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Saturday, September 9, 2017

Stats on Asian Americans

The U.S. Asian population grew 72% between 2000 and 2015 (from 11.9 million to 20.4 million), the fastest growth rate of any major racial or ethnic group. By comparison, the population of the second-fastest growing group, Hispanics, increased 60% during the same period.

No single country-of-origin group dominates the U.S. Asian population, but the largest groups are of Chinese, Indian and Filipino origin. As of 2015, 24% of Asian Americans (4.9 million) were of Chinese origin, the largest single origin group. The next two largest origin groups are Indian-origin Asians, who accounted for 20% of the national Asian population (4.0 million), and Filipinos (19%, or 3.9 million). Those with roots in Vietnam, Korea and Japan easily clear the 1 million mark as well. The remaining 13 groups in this analysis account for just 12% of all U.S. Asians.
 The modern immigration wave from Asia has accounted for one-quarter of all immigrants who have arrived in the U.S. since 1965. Today 59% of the U.S. Asian population was born in another country. That share rises to 73% among adult Asians. Yet, when and how Asian immigrants arrived in the U.S. varies, which helps explain why some groups have greater shares of U.S. born or foreign born among their populations. For example, only 27% of Japanese, who began arriving in the 19th century as plantation workers in what is now the state of Hawaii, are immigrants. By contrast, many Bhutanese arrived recently as refugees, and nearly all (92%) are foreign born.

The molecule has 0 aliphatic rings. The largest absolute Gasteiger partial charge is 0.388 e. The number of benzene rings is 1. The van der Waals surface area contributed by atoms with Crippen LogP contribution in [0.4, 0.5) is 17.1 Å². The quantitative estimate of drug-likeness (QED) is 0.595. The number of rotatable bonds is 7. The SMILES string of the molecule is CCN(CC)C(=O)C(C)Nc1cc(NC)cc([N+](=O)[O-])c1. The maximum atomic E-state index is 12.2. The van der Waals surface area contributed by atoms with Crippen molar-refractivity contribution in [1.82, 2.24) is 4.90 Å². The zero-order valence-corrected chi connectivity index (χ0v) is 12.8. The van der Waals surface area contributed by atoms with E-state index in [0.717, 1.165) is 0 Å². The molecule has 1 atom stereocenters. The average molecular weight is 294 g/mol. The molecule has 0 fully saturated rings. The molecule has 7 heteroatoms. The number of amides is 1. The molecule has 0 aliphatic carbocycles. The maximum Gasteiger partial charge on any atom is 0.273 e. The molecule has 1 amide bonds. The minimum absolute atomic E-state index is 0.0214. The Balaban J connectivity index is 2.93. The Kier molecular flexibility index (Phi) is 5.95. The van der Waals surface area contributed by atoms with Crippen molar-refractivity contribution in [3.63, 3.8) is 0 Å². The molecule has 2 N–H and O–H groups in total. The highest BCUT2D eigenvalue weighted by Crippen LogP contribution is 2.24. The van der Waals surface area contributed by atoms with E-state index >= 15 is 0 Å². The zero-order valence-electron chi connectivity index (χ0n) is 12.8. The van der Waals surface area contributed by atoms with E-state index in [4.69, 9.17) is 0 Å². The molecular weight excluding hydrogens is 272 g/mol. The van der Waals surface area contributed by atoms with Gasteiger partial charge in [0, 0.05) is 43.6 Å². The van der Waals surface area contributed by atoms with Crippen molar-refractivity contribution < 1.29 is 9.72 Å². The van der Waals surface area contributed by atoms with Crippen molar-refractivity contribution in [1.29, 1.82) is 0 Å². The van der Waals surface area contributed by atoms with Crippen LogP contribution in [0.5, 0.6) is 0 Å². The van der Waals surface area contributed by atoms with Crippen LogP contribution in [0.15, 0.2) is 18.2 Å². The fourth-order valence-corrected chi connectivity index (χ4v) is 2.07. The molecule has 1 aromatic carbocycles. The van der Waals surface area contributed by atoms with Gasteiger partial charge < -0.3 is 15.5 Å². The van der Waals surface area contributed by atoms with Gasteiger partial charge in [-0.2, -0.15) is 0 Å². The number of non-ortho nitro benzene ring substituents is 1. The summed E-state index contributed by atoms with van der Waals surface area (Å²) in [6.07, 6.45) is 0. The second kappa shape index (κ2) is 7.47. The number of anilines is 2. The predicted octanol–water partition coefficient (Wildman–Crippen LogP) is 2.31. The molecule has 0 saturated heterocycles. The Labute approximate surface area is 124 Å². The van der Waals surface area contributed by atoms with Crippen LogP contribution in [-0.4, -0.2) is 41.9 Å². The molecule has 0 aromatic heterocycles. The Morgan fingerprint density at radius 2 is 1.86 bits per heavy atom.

Fast population growth suggests they will eventually be the nation’s largest immigrant group. Looking forward, Asians are projected to become the largest immigrant group in the country, surpassing Hispanics in 2055. In 50 years, Asians will make up 38% of all U.S. immigrants, while Hispanics will make up 31% of the nation’s immigrant population
Nearly half (45%) of U.S. Asians live in the West, with about one-third (31%) in California alone. Some 23% of Asian Americans live in the South, 20% in the Northeast and 12% in the Midwest. Aside from Hawaii, where U.S. Asians accounted for 56% of the population in 2015, Asians make up the largest share of the overall population in California (16%), New Jersey (10%), Nevada (10%) and Washington (10%).